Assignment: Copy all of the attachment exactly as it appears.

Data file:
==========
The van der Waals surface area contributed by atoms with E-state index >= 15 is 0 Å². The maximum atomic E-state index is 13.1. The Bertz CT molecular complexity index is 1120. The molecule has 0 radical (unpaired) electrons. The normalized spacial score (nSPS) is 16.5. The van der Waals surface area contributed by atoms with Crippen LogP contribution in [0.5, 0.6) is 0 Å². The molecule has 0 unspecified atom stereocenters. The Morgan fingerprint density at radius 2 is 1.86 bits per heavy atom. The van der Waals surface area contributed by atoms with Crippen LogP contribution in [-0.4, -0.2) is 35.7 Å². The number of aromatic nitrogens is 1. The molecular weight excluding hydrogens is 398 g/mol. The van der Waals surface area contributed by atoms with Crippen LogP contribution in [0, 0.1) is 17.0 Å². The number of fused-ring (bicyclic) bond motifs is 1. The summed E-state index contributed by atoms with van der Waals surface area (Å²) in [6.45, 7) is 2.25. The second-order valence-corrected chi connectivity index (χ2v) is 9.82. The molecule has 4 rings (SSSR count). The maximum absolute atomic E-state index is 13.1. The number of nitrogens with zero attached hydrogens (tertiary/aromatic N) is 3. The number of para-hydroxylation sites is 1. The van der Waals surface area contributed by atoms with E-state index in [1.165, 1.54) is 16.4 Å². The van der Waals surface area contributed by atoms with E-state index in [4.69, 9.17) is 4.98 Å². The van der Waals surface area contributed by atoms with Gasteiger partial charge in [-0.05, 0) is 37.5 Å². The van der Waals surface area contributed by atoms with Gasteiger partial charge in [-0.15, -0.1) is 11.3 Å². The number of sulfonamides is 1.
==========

The van der Waals surface area contributed by atoms with E-state index >= 15 is 0 Å². The maximum atomic E-state index is 13.1. The Bertz CT molecular complexity index is 1120. The molecule has 0 radical (unpaired) electrons. The normalized spacial score (nSPS) is 16.5. The van der Waals surface area contributed by atoms with Crippen LogP contribution in [0.5, 0.6) is 0 Å². The molecule has 0 unspecified atom stereocenters. The Morgan fingerprint density at radius 2 is 1.86 bits per heavy atom. The van der Waals surface area contributed by atoms with Crippen LogP contribution in [-0.4, -0.2) is 35.7 Å². The number of aromatic nitrogens is 1. The molecular weight excluding hydrogens is 398 g/mol. The van der Waals surface area contributed by atoms with Crippen LogP contribution in [0, 0.1) is 17.0 Å². The number of fused-ring (bicyclic) bond motifs is 1. The summed E-state index contributed by atoms with van der Waals surface area (Å²) in [6.45, 7) is 2.25. The second-order valence-corrected chi connectivity index (χ2v) is 9.82. The molecule has 4 rings (SSSR count). The maximum absolute atomic E-state index is 13.1. The number of nitrogens with zero attached hydrogens (tertiary/aromatic N) is 3. The number of para-hydroxylation sites is 1. The van der Waals surface area contributed by atoms with E-state index in [1.165, 1.54) is 16.4 Å². The van der Waals surface area contributed by atoms with E-state index in [4.69, 9.17) is 4.98 Å². The van der Waals surface area contributed by atoms with Gasteiger partial charge in [-0.05, 0) is 37.5 Å². The van der Waals surface area contributed by atoms with Gasteiger partial charge in [-0.15, -0.1) is 11.3 Å². The number of sulfonamides is 1.